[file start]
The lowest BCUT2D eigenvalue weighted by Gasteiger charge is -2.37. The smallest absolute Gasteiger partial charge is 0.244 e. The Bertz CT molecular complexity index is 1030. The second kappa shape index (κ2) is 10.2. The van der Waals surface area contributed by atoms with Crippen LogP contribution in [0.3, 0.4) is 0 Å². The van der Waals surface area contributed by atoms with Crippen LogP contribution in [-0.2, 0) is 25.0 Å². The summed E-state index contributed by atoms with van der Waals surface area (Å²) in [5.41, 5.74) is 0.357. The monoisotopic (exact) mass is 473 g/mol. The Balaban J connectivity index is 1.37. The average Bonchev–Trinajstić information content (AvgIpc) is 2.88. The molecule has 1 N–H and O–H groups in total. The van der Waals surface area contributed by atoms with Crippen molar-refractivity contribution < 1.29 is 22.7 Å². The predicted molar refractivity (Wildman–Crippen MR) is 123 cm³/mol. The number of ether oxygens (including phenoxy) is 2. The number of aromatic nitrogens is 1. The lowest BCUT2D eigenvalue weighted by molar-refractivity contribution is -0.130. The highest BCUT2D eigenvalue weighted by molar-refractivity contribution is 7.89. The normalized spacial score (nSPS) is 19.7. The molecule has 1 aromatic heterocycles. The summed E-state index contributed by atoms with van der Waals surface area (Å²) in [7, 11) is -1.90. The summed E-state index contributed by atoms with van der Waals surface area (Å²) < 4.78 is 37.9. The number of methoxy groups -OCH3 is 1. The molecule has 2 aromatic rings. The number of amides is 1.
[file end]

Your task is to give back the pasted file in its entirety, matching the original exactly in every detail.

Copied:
The lowest BCUT2D eigenvalue weighted by Gasteiger charge is -2.37. The smallest absolute Gasteiger partial charge is 0.244 e. The Bertz CT molecular complexity index is 1030. The second kappa shape index (κ2) is 10.2. The van der Waals surface area contributed by atoms with Crippen LogP contribution in [0.3, 0.4) is 0 Å². The van der Waals surface area contributed by atoms with Crippen LogP contribution in [-0.2, 0) is 25.0 Å². The summed E-state index contributed by atoms with van der Waals surface area (Å²) in [5.41, 5.74) is 0.357. The monoisotopic (exact) mass is 473 g/mol. The Balaban J connectivity index is 1.37. The average Bonchev–Trinajstić information content (AvgIpc) is 2.88. The molecule has 1 N–H and O–H groups in total. The van der Waals surface area contributed by atoms with Crippen molar-refractivity contribution < 1.29 is 22.7 Å². The predicted molar refractivity (Wildman–Crippen MR) is 123 cm³/mol. The number of ether oxygens (including phenoxy) is 2. The number of aromatic nitrogens is 1. The lowest BCUT2D eigenvalue weighted by molar-refractivity contribution is -0.130. The highest BCUT2D eigenvalue weighted by molar-refractivity contribution is 7.89. The normalized spacial score (nSPS) is 19.7. The molecule has 1 aromatic heterocycles. The summed E-state index contributed by atoms with van der Waals surface area (Å²) in [7, 11) is -1.90. The summed E-state index contributed by atoms with van der Waals surface area (Å²) < 4.78 is 37.9. The number of methoxy groups -OCH3 is 1. The molecule has 2 aromatic rings. The number of amides is 1.